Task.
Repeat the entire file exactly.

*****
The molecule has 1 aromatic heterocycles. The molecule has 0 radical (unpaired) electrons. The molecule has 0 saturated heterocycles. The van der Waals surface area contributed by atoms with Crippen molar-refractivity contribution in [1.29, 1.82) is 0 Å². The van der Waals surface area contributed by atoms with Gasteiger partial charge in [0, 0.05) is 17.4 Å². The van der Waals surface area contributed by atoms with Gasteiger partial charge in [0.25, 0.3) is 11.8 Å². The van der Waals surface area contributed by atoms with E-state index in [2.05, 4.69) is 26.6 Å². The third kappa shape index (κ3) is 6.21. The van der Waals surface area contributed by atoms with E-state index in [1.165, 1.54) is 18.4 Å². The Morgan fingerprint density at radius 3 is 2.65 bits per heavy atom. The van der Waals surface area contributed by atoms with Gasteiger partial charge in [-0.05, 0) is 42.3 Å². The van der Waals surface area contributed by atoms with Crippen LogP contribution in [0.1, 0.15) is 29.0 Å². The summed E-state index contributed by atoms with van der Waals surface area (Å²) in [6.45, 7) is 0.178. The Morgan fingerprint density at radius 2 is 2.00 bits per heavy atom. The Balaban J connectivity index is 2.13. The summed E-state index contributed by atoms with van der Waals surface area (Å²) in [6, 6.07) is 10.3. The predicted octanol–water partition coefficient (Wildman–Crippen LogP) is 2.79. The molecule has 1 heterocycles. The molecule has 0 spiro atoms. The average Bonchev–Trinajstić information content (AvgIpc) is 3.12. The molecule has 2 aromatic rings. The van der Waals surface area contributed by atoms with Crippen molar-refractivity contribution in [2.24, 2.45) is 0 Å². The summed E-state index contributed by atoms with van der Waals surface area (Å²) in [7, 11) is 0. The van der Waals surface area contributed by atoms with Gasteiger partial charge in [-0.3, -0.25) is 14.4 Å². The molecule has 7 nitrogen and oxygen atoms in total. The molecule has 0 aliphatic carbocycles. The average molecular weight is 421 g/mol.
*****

The molecule has 1 aromatic heterocycles. The molecule has 0 radical (unpaired) electrons. The molecule has 0 saturated heterocycles. The van der Waals surface area contributed by atoms with Crippen molar-refractivity contribution in [1.29, 1.82) is 0 Å². The van der Waals surface area contributed by atoms with Gasteiger partial charge in [0, 0.05) is 17.4 Å². The van der Waals surface area contributed by atoms with Gasteiger partial charge in [0.25, 0.3) is 11.8 Å². The van der Waals surface area contributed by atoms with E-state index in [2.05, 4.69) is 26.6 Å². The third kappa shape index (κ3) is 6.21. The van der Waals surface area contributed by atoms with E-state index in [1.165, 1.54) is 18.4 Å². The Morgan fingerprint density at radius 3 is 2.65 bits per heavy atom. The van der Waals surface area contributed by atoms with Gasteiger partial charge in [-0.05, 0) is 42.3 Å². The van der Waals surface area contributed by atoms with Crippen LogP contribution in [0.1, 0.15) is 29.0 Å². The summed E-state index contributed by atoms with van der Waals surface area (Å²) in [6.45, 7) is 0.178. The Morgan fingerprint density at radius 2 is 2.00 bits per heavy atom. The Balaban J connectivity index is 2.13. The summed E-state index contributed by atoms with van der Waals surface area (Å²) in [6, 6.07) is 10.3. The predicted octanol–water partition coefficient (Wildman–Crippen LogP) is 2.79. The molecule has 1 heterocycles. The molecule has 0 spiro atoms. The average Bonchev–Trinajstić information content (AvgIpc) is 3.12. The molecule has 2 aromatic rings. The van der Waals surface area contributed by atoms with Crippen molar-refractivity contribution in [2.24, 2.45) is 0 Å². The summed E-state index contributed by atoms with van der Waals surface area (Å²) in [7, 11) is 0. The van der Waals surface area contributed by atoms with Gasteiger partial charge in [-0.3, -0.25) is 14.4 Å². The molecule has 7 nitrogen and oxygen atoms in total. The molecule has 0 aliphatic carbocycles. The average molecular weight is 421 g/mol.